Cat expert Farthing faces cream of crop
SAILING: Suffolk hosts the Dart 18 British Catamaran Open National Championships for the first time tomorrow.The competition at the Felixstowe Ferry Sailing Club (FFSC) lasts until Tuesday and Suffolk's hopes could rest on Simon Farthing who has been sailing for ten years and competing for the last seven.
SUFFOLK hosts the Dart 18 British Catamaran Open National Championships for the first time tomorrow.
The competition at the Felixstowe Ferry Sailing Club (FFSC) lasts until Tuesday and Suffolk's hopes could rest on Simon Farthing who has been sailing for ten years and competing for the last seven.
"I got into catamaran racing through my wife Cathrin and her family," said Farthing. "My father- in-law, Stuart Snell, is a former national champion and Cathrin is a former ladies national champion. I'm still learning and the standard is getting better and every time I race I learn something new. I have competed in the world championships in South Africa in 1999/2000 and every event is a new challenge."
Farthing, from Stowmarket, is entering the Dart 18 championships for the first time as a helm although having crewed for many top sailors over the years.
The helm is the person who steers and generally controls the boat and is normally the person to decide the tactics.
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In the Dart 18 class the boat design has to be the same so the emphasis is on the skill of the sailor.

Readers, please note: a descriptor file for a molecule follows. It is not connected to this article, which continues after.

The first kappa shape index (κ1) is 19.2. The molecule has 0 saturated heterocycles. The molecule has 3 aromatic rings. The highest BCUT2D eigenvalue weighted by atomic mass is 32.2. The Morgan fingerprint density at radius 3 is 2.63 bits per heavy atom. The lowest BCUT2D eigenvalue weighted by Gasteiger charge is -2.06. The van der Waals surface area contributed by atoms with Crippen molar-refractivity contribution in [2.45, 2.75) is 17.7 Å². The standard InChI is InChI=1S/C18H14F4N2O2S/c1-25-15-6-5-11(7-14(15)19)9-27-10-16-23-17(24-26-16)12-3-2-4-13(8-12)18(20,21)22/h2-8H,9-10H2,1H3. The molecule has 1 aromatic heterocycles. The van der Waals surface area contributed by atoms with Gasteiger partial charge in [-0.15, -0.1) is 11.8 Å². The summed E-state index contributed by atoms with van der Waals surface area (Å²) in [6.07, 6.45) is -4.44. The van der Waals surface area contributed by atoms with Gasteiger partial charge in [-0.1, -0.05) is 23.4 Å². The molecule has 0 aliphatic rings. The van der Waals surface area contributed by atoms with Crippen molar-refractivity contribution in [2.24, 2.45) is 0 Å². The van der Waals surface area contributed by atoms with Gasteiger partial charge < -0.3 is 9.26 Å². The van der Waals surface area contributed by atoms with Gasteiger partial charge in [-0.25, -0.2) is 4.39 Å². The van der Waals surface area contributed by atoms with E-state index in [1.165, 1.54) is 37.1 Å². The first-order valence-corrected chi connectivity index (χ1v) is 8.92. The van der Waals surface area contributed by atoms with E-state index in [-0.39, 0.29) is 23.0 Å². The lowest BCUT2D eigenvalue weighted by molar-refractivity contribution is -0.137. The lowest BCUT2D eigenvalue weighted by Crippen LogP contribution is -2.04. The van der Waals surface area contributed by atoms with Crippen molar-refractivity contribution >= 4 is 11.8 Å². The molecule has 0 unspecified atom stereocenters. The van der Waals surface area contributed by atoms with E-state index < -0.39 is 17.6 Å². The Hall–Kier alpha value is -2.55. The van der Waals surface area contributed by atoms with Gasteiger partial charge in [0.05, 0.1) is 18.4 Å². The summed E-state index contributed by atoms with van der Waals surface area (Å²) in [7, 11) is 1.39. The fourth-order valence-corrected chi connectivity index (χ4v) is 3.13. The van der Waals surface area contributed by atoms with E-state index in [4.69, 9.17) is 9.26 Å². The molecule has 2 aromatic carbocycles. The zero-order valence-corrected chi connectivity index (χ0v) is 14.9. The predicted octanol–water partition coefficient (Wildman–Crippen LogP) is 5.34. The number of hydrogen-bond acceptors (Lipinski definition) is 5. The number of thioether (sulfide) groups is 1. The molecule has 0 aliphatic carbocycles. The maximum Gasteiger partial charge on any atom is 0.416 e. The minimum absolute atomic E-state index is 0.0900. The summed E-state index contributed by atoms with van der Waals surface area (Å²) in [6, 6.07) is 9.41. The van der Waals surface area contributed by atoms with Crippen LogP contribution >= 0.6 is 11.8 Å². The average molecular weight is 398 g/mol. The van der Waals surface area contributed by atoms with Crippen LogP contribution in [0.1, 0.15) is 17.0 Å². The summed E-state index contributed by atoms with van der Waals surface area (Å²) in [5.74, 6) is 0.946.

He said: "One of the main attractions for me is that it is one-on-one competition. To do well you have to be a good sailor and it is not simply a case of who has the biggest chequebook available. Dart racing is catamaran sailing at its best with speeds of up to 35mph."
It is the first time the event has been staged in East Anglia and Farthing says the area is lucky to be holding such a prestigious competition.
He said: "Dart is an amazing spectacle and it is a privilege for East Anglia to be hosting this premier sporting event which will see some of the world's best cat sailors taking part. It is an excellent opportunity for this area to have this competition on its back door and I'd be pleased with a top half to third placing."
Farthing has recently moved up into this class of racing after previously competing at the Dart 15 category.
Dart 18 is regarded as the faster and bigger of the two and the main difference is that two people are required in Dart 18 while the Dart 15 is sailed single handedly.
Dart 18 competitions are harder to win as the Dart 15 is based in the United Kingdom while the former sees fleets from many other countries entering.
Farthing said: "There will be entrants from around the world, with at least ten from France and others from Holland, Belgium and Germany.
"This competition attracts all the best Dart sailors and there could be four or five past champions as well as the reigning European champions. With the level of competition at the highest it's been, this is possibly going to be one of the toughest championships in the sport."
Farthing also teaches people how to sail after gaining a Royal Yachting Association qualification and he describes sailing as a growing sport.
He said: "It is good to see youngsters being brought in and enjoying it. Sailing was the most successful British sport at the Sydney Olympics and with grants from the lottery then it bodes well for the future of sailing."
The event will feature two races a day for the four days with the first race starting at 12.30pm on Saturday and the final race is on Tuesday afternoon. At the end of the event the sailor with the least points will become national champion 2002. A race win scores the least points, then second place and so on, but if all eight races are sailed then only the best six results will count.
Last year's Open Nationals attracted over 120 entries and it is described as "one of the biggest events hosted by FSSC for a number of years".